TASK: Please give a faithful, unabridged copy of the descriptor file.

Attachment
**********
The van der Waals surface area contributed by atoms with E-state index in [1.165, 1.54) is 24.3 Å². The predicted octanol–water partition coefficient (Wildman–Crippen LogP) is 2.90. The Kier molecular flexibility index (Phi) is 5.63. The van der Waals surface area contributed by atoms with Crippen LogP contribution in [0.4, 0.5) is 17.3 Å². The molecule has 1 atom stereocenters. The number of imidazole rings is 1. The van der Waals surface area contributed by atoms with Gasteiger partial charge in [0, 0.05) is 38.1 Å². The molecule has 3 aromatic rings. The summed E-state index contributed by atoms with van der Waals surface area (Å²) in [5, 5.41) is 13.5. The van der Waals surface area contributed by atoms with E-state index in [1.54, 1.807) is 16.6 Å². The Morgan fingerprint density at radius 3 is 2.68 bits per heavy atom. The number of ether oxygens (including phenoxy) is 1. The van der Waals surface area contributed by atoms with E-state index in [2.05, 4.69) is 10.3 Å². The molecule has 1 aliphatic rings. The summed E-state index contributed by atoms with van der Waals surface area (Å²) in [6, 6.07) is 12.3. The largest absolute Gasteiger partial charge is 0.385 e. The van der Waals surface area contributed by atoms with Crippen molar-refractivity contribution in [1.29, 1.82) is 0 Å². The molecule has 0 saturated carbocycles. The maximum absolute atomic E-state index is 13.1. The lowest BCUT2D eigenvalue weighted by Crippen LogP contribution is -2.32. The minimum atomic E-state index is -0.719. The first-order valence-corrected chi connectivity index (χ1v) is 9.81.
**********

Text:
The van der Waals surface area contributed by atoms with E-state index in [1.165, 1.54) is 24.3 Å². The predicted octanol–water partition coefficient (Wildman–Crippen LogP) is 2.90. The Kier molecular flexibility index (Phi) is 5.63. The van der Waals surface area contributed by atoms with Crippen LogP contribution in [0.4, 0.5) is 17.3 Å². The molecule has 1 atom stereocenters. The number of imidazole rings is 1. The van der Waals surface area contributed by atoms with Gasteiger partial charge in [0, 0.05) is 38.1 Å². The molecule has 3 aromatic rings. The summed E-state index contributed by atoms with van der Waals surface area (Å²) in [5, 5.41) is 13.5. The van der Waals surface area contributed by atoms with E-state index in [1.54, 1.807) is 16.6 Å². The Morgan fingerprint density at radius 3 is 2.68 bits per heavy atom. The number of ether oxygens (including phenoxy) is 1. The van der Waals surface area contributed by atoms with E-state index in [2.05, 4.69) is 10.3 Å². The molecule has 1 aliphatic rings. The summed E-state index contributed by atoms with van der Waals surface area (Å²) in [6, 6.07) is 12.3. The largest absolute Gasteiger partial charge is 0.385 e. The van der Waals surface area contributed by atoms with Crippen molar-refractivity contribution in [1.29, 1.82) is 0 Å². The molecule has 0 saturated carbocycles. The maximum absolute atomic E-state index is 13.1. The lowest BCUT2D eigenvalue weighted by Crippen LogP contribution is -2.32. The minimum atomic E-state index is -0.719. The first-order valence-corrected chi connectivity index (χ1v) is 9.81.